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Americans care about these things the most when choosing a therapist – digitalhub



When it comes time to find a therapist, three-quarters of Americans just want someone to listen to them and treat them with respect, according to new research.

The study surveyed 2,000 Americans who have received mental healthcare within the past year and those who plan to seek care in the coming year to analyze their opinions on mental health care in the United States.

Once they find a therapist, convenience appears to be the most important aspect – with over half noting their top factors were affordability, the distance they have to travel and the therapist’s availability.

In fact, only 44% of respondents said they review a therapist’s area of specialty when making the decision on who to see.

Conducted by OnePoll on behalf of AbleTo, the survey also found that only four in 10 respondents said they look at the type of therapy or method offered when choosing a therapist.

The survey also found that 33% of respondents said affordable therapy was actually a sign that it was high quality.

And cost does not necessarily correlate to high-quality care; 56% of respondents disagreed with the idea that the higher the cost, the better the quality of care.

The next aspect respondents associated with high-quality treatment was that their symptoms improved, at 65%.

For at least 43% of those surveyed, the top sign of a high-quality mental healthcare experience – is simply having access to appointments that are available and work for their schedules.

In terms of describing a high-quality therapist, three-quarters of respondents said they merely want someone that treats them with respect and dignity.

And over half of respondents also said they believe their therapist should be someone who is willing to adjust their therapy as needed, as well as someone who is willing to discuss difficult topics with them.

The importance of a strong personal relationship even outweighed results – as only 25% of respondents associated a record of good results of treating patients with similar needs as a sign of a high-quality therapist.

The survey also asked 100 practicing mental health care providers about the barriers they face when it comes to providing high-quality care to patients and found over half said the top inhibitor is a lack of resources to refer patients for specialty care.

Forty-six percent of providers surveyed also said high patient load impacts their ability to provide high-quality care.

Providers also shared how they evaluate themselves and the quality of the care they provide.

The top ways providers do so is by routinely assessing their patient’s symptom progressions as well as continuing their education in their field, both at 68%.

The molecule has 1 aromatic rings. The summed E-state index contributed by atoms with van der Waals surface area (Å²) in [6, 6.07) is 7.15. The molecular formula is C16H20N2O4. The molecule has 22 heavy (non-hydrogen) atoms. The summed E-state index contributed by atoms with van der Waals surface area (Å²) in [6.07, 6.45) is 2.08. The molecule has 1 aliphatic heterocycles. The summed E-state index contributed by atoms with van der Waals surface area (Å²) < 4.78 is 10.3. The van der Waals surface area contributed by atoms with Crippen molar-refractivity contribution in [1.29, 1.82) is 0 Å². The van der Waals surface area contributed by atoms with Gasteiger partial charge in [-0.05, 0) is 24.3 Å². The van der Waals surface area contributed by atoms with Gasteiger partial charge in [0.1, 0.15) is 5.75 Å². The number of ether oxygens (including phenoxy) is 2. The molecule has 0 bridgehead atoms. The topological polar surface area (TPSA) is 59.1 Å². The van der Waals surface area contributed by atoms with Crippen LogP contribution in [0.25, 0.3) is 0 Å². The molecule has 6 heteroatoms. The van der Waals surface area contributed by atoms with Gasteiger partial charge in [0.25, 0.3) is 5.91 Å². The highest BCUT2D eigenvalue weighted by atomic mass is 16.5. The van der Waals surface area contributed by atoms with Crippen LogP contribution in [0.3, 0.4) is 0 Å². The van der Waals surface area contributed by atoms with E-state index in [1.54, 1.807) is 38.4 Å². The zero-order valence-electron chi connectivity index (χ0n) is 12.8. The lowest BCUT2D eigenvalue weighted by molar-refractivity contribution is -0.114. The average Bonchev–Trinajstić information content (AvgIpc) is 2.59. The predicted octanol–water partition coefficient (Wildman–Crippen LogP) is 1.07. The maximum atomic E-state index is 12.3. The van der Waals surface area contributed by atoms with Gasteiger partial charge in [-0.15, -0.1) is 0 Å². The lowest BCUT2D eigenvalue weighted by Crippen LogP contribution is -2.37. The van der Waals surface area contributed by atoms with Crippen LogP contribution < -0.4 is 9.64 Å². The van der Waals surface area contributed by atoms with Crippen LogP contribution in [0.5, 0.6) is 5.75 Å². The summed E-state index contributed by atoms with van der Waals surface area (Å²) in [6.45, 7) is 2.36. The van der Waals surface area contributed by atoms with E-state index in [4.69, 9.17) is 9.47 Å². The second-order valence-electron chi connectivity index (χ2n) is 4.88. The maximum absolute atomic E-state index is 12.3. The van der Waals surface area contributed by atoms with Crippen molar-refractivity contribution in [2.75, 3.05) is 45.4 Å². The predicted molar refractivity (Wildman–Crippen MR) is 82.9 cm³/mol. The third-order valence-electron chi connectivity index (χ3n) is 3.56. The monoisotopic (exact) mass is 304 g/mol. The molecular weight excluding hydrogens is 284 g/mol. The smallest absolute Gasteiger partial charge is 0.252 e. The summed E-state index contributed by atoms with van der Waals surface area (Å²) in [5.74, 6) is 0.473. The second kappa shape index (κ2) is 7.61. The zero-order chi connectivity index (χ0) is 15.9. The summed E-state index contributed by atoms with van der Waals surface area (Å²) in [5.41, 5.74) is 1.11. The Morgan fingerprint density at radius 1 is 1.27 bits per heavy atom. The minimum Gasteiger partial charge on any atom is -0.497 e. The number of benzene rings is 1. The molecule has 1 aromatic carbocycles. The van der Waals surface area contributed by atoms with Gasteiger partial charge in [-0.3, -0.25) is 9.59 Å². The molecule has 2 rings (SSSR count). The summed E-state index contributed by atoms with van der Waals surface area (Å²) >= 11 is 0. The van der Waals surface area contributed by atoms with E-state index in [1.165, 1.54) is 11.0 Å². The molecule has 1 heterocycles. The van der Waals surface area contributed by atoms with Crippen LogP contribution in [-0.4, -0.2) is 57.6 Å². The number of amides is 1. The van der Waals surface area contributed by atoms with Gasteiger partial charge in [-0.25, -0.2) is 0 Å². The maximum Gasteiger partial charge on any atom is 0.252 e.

“People with mental health needs are rightly focused on finding care that’s affordable and easily accessible,” said Dr. Reena Pande, Chief Medical Officer, AbleTo. “They trust that we providers will take responsibility for delivering treatment that is high quality and evidence-based.”

The results also showed providers are so committed to their patients, 61% reported they attend training beyond what is required for their licenses.

Other signs they’re providing high-quality care included how long patients stay in their practice (48%) and if those patients have referred someone to their practice (47%).

“Our mental health impacts every aspect of life,” added Dr. Pande. Access and affordability are important, but equally important is finding the right treatment tailored to one’s unique emotional needs. That can be transformative for patients.”


Top factors considered when choosing a therapist

  1. Affordability                                                           58%
  2. Distance/convenience                                           53%
  3. Availability                                                             52%
  4. Areas of specialty                                                  44%
  5. Therapy type/methodology                                    40%
  6. Years of experience                                               36%
  7. Reviews or recommendations                               36%
  8. Type of license or credential                                  29%
  9. Track record of success treating patients like me  28%
  10. Gender                                                                   24%
  11. Hospital/organizational affiliation                           17%
  12. Age                                                                         11%
  13. Race/ethnicity/diversity                                            6%


Top 10 barriers that impact providers when providing high-quality mental healthcare

  1. Lack of resources to refer patients for additional specialty care                            52%
  2. High patient load                                                                                                    46%
  3. Lack of culturally relevant materials/tools/resources for patients                           43%
  4. Lack of specialized behavioral health resources (i.e. psychiatry) to consult with  42%
  5. Lack of measurement-based care resources/guidance                                         39%
  6. Frequent patient no-shows/late cancellations                                                        36%
  7. Lack of electronic health record                                                                             33%
  8. Cost of professional trainings                                                                                 30%
  9. Cost of tools for symptom tracking                                                                         26%
  10. Lack of access to supervision                                                                                26%


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